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Medical Health Aged Care, Seniors Interest

Australian aged care residents seven times more likely to be taking painkiller medications when compared with Japan

Monash University 2 mins read
CMUS researchers, supplied by Monash University

A new study from Monash University, in collaboration with Japan’s Institute for Health Economics and Policy, has revealed that only 11 per cent of Japanese aged care facility residents are prescribed regular painkiller medications, compared to nearly three-quarters (74 per cent) of Australia’s aged care facility population.  

Furthermore, the use of opioid painkiller medicines in aged care facilities was found to be 30-fold higher in Australia.

The study, published in the medical journal Age and Ageing and led by Monash’s Centre for Medicine Use and Safety (CMUS) within the Monash Institute of Pharmaceutical Sciences (MIPS), compared painkiller use among two samples of Australian and Japanese residents with the goal to better understand the pharmacological management of pain in residential aged care.

The painkiller medicines in most regular use include oral acetaminophen (paracetamol), non-steroidal anti-inflammatory drugs (e.g. ibuprofen), or opioids.

Qualitative data obtained through focus groups with Australian and Japanese health care professionals highlighted the differences in therapeutic goals, painkiller regulations and treatment durations between the two countries.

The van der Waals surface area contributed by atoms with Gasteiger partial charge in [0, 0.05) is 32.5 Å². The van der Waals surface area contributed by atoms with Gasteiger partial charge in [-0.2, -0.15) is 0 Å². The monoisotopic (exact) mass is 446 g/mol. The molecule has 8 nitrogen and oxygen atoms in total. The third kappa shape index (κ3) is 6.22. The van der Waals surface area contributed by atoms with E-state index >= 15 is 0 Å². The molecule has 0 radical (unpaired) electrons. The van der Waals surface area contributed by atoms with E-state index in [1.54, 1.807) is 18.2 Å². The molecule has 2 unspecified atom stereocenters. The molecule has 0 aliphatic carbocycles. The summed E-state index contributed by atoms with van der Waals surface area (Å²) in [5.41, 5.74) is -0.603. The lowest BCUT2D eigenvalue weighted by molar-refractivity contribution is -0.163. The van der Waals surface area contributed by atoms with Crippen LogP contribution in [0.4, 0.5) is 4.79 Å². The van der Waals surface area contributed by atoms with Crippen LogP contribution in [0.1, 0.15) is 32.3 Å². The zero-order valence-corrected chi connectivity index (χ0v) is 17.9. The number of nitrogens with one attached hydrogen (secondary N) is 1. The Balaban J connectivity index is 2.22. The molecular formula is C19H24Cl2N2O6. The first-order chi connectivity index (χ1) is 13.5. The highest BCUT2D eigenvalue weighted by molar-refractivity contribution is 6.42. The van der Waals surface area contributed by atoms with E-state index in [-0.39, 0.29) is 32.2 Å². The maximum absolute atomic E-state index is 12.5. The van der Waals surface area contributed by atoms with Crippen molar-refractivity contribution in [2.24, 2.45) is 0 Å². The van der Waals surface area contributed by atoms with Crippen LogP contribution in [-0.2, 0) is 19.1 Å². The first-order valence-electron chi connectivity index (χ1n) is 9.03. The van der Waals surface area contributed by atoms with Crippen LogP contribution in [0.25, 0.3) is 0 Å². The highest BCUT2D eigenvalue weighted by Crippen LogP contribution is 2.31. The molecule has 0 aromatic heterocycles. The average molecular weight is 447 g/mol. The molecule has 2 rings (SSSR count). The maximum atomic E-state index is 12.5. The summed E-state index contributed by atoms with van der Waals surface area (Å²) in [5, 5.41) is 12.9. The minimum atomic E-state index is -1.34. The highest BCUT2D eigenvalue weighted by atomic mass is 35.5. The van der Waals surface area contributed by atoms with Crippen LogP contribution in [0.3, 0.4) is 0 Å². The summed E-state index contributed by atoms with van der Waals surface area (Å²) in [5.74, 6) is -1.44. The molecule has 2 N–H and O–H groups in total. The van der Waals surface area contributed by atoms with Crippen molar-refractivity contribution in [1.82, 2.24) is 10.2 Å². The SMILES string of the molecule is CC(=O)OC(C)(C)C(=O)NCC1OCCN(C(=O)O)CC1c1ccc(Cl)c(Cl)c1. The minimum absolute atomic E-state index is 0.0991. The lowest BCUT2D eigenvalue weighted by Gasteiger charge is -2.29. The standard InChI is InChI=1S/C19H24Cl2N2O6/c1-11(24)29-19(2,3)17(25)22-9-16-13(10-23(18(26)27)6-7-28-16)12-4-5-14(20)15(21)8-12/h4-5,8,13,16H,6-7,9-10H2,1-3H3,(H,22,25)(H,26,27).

The study’s lead author Ms Laura Dowd, a pharmacist and CMUS PhD candidate, said these differences may explain the disparities in painkiller use between the respective countries.

“Australian participants described their therapeutic goal was to alleviate pain and reported painkillers were often prescribed on a regular basis, whilst Japanese participants described their therapeutic goal was to minimise impacts of pain on daily activities and reported opioid painkillers were prescribed for short-term durations, corresponding to episodes of pain,” Ms Dowd said.

“Australia and Japan both have rapidly ageing populations but appear to have very different patterns of painkiller use. Understanding these differences can inform new initiatives to improve pain management.”

Senior author and CMUS Research Fellow Dr Amanda Cross said, “This study confirms previous CMUS research that shows up to one-third of Australian residents are prescribed opioid painkiller medicines and highlights key areas where on-site aged care pharmacists could work to support the appropriate use of opioids.”

Dr Shota Hamada from the Institute for Health Economics and Policy in Tokyo said, “Painkillers are one component of an effective pain management strategy. Understanding the different role of painkillers as part of the overall approach to pain management will help the safe and effective painkiller use.”

To read the full study visit 


Contact details:

Kate Carthew, Media and Communications Manager, Monash University. 


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